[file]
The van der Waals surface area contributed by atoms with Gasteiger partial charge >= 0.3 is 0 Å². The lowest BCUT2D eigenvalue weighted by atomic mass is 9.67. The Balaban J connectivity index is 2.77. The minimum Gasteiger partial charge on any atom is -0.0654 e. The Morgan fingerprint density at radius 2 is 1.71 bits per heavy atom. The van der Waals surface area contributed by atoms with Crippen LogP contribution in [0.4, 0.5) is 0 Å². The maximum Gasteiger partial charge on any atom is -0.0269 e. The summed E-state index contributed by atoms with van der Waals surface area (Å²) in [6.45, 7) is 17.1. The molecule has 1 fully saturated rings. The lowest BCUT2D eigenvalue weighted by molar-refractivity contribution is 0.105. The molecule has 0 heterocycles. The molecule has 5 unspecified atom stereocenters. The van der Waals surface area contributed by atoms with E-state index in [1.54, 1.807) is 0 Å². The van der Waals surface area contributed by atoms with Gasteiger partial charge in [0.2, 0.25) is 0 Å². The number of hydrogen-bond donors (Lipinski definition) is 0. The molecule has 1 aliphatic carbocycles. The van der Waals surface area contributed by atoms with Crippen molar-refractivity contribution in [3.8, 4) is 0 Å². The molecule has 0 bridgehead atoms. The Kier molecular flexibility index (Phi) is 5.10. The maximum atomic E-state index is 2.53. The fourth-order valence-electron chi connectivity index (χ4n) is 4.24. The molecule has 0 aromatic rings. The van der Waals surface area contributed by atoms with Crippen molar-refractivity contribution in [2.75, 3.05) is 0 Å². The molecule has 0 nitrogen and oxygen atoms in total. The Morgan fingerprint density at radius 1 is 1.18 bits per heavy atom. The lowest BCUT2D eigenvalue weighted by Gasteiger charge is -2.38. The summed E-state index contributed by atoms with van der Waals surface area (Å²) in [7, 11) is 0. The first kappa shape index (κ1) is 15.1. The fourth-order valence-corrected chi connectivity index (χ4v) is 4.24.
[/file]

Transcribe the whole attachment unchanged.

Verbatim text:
The van der Waals surface area contributed by atoms with Gasteiger partial charge >= 0.3 is 0 Å². The lowest BCUT2D eigenvalue weighted by atomic mass is 9.67. The Balaban J connectivity index is 2.77. The minimum Gasteiger partial charge on any atom is -0.0654 e. The Morgan fingerprint density at radius 2 is 1.71 bits per heavy atom. The van der Waals surface area contributed by atoms with Crippen LogP contribution in [0.4, 0.5) is 0 Å². The maximum Gasteiger partial charge on any atom is -0.0269 e. The summed E-state index contributed by atoms with van der Waals surface area (Å²) in [6.45, 7) is 17.1. The molecule has 1 fully saturated rings. The lowest BCUT2D eigenvalue weighted by molar-refractivity contribution is 0.105. The molecule has 0 heterocycles. The molecule has 5 unspecified atom stereocenters. The van der Waals surface area contributed by atoms with E-state index in [1.54, 1.807) is 0 Å². The van der Waals surface area contributed by atoms with Gasteiger partial charge in [0.2, 0.25) is 0 Å². The number of hydrogen-bond donors (Lipinski definition) is 0. The molecule has 1 aliphatic carbocycles. The van der Waals surface area contributed by atoms with Crippen molar-refractivity contribution in [3.8, 4) is 0 Å². The molecule has 0 bridgehead atoms. The Kier molecular flexibility index (Phi) is 5.10. The maximum atomic E-state index is 2.53. The fourth-order valence-electron chi connectivity index (χ4n) is 4.24. The molecule has 0 aromatic rings. The van der Waals surface area contributed by atoms with Crippen molar-refractivity contribution in [2.75, 3.05) is 0 Å². The molecule has 0 nitrogen and oxygen atoms in total. The Morgan fingerprint density at radius 1 is 1.18 bits per heavy atom. The lowest BCUT2D eigenvalue weighted by Gasteiger charge is -2.38. The summed E-state index contributed by atoms with van der Waals surface area (Å²) in [7, 11) is 0. The first kappa shape index (κ1) is 15.1. The fourth-order valence-corrected chi connectivity index (χ4v) is 4.24.